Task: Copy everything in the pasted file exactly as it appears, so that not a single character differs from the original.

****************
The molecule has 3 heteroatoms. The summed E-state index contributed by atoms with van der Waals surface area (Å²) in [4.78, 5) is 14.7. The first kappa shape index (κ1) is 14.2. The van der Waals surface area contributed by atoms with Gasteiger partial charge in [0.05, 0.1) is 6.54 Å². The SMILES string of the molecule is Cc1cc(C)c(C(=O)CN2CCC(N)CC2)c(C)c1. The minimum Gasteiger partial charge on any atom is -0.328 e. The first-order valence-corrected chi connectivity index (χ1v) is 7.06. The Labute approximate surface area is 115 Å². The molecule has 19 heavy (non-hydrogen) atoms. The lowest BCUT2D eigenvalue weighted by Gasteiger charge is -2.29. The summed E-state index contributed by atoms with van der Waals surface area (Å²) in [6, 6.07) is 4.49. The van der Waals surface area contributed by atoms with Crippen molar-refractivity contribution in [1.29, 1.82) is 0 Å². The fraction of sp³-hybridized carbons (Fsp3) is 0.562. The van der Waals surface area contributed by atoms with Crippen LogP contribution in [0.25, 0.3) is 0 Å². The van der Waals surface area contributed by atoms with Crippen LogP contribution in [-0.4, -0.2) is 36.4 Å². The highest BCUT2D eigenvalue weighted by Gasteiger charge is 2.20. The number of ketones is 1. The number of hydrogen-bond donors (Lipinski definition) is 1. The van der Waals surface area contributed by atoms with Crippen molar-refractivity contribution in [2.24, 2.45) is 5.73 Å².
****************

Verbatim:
The molecule has 3 heteroatoms. The summed E-state index contributed by atoms with van der Waals surface area (Å²) in [4.78, 5) is 14.7. The first kappa shape index (κ1) is 14.2. The van der Waals surface area contributed by atoms with Gasteiger partial charge in [0.05, 0.1) is 6.54 Å². The SMILES string of the molecule is Cc1cc(C)c(C(=O)CN2CCC(N)CC2)c(C)c1. The minimum Gasteiger partial charge on any atom is -0.328 e. The first-order valence-corrected chi connectivity index (χ1v) is 7.06. The Labute approximate surface area is 115 Å². The molecule has 19 heavy (non-hydrogen) atoms. The lowest BCUT2D eigenvalue weighted by Gasteiger charge is -2.29. The summed E-state index contributed by atoms with van der Waals surface area (Å²) in [6, 6.07) is 4.49. The van der Waals surface area contributed by atoms with Crippen molar-refractivity contribution in [1.29, 1.82) is 0 Å². The fraction of sp³-hybridized carbons (Fsp3) is 0.562. The van der Waals surface area contributed by atoms with Crippen LogP contribution in [0.25, 0.3) is 0 Å². The van der Waals surface area contributed by atoms with Crippen LogP contribution in [-0.4, -0.2) is 36.4 Å². The highest BCUT2D eigenvalue weighted by Gasteiger charge is 2.20. The number of ketones is 1. The number of hydrogen-bond donors (Lipinski definition) is 1. The van der Waals surface area contributed by atoms with Crippen molar-refractivity contribution in [2.24, 2.45) is 5.73 Å².